- complete 33 semester credit hours: 9 hours of required courses (Educational Foundations, Analysis and Application of Educational Research and studies in Leadership), 12 hours of specialized core courses, and 12 elective hours). The 12 specialized core hours are housed in the School of Agriculture (History of Agricultural Education, Program Development of for Agricultural Leaders, Foundations of Agricultural Leadership, Diffusion of Innovation and Group, Team, and Organizational development in Agricultural Organizations). The 12 elective hours are selected with an advisor based on the career plans of the student.
- successfully complete a written comprehensive examination during the semester of graduation (exam may be taken once).
Curriculum: Administration and Supervision, Agricultural Education Leadership
The following illustrates the minimum coursework requirements.
Core Courses (9 hours)
FOED 6020 - Educational Foundations
Assists educational personnel in developing contexts and concepts in which educational problems and issues may be understood through awareness of findings in humanistic and behavioral studies.
FOED 6610 - Analysis and Application of Educational Research
Qualitative and quantitative research applicable to the field of education. Both producers and consumers of educational research with a literature review presented to support possible solutions to significant hypotheses or problems.
SPSE 6080 - Studies in Leadership
Roles, responsibilities understandings, and behavior patterns in effective administrative and supervisory personnel. Developing sensitivity to individuals, the nature and structures of groups, and the problems of communication within and among groups and individuals.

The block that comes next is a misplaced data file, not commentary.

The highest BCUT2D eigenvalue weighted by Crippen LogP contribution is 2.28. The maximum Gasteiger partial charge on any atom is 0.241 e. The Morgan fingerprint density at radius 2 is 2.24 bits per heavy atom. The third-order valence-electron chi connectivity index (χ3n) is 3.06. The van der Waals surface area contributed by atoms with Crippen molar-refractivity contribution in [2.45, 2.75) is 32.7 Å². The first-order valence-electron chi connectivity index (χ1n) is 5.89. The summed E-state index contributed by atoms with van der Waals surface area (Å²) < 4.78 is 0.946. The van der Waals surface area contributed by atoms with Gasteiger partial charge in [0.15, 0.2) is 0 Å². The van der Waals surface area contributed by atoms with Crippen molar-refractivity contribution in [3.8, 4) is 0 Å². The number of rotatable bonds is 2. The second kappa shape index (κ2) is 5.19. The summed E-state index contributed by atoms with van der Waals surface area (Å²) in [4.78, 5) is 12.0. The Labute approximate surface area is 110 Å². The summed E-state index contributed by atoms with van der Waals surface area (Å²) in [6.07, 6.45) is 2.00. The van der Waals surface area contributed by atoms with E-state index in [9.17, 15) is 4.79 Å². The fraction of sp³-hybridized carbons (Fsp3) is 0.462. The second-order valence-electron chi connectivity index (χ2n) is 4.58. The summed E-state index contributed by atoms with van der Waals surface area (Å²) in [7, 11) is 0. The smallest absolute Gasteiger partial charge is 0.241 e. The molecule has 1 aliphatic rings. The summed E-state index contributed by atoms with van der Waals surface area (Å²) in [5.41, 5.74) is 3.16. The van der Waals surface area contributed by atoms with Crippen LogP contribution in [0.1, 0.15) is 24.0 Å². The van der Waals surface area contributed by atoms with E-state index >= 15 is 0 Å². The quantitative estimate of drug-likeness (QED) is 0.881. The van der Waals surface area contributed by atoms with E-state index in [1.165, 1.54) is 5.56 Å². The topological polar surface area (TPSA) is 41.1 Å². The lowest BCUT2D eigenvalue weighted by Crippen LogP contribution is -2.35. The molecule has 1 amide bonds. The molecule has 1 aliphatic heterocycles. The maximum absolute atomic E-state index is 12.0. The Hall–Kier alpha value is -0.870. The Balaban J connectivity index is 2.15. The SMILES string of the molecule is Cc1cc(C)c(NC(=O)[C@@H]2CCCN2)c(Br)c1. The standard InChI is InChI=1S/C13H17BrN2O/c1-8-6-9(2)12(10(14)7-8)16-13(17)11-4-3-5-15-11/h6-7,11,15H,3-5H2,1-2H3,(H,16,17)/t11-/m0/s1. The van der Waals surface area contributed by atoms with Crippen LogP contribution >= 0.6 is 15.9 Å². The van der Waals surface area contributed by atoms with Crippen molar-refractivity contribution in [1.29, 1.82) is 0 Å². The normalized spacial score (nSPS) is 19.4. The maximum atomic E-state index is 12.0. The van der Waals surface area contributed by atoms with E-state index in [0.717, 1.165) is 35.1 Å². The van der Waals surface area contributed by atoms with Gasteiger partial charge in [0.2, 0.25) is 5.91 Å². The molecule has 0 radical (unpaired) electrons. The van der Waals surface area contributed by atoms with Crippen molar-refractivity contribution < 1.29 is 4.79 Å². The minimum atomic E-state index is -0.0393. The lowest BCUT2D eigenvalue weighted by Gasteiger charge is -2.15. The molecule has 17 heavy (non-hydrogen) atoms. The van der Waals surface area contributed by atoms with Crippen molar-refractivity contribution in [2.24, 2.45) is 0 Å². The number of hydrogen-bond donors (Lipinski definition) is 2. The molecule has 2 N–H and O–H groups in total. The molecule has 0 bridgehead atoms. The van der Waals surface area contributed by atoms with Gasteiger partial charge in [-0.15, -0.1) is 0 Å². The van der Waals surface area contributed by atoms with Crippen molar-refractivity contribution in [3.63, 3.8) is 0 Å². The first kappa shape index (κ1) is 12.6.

Concentration Courses (12 hours)
AGED 6010 - History and Philosophy of Agricultural Education
Explores the nature and history of selected philosophical concepts and philosophers and evaluates their influence upon education and agricultural education in the United States.
AGED 6020 - Principles of Agricultural Leadership
Identifies and defines leadership, as well as identifies styles and roles of leadership. Explores development techniques and skills required in working in and with organizations through reading, observing, applying, creating, and evaluating leadership.
AGED 6030 - Theoretical Foundations of Personal Agricultural Leadership
Introduces theories of teaching and learning and related research. Explores trait, behavioral skills, situational approach, path-goal theory, leader-member theory, and other leadership theories. Explores applications of teaching and learning theory in the context of teaching agricultural subject matter.
AGED 6050 - Leadership Development in Agricultural Organizations
Examines leadership as it related to organizations and their group and team behavior. Identifies styles and roles of leadership, development of leadership techniques and skills required in working in organizations and youth groups, methods of resolving conflict, communicating, guiding and evaluating leadership, and ethical consideration of leaders. Capstone course for the Agricultural Education Leadership concentration.
Electives (12 hours)
- Guided or general electives 12 credit hours
- file a degree plan with the College of Graduate Studies prior to entry into the program;
- file a Notice of Intent to Graduate form in the College of Graduate Studies within the first two weeks of the semester in which the student intends to graduate.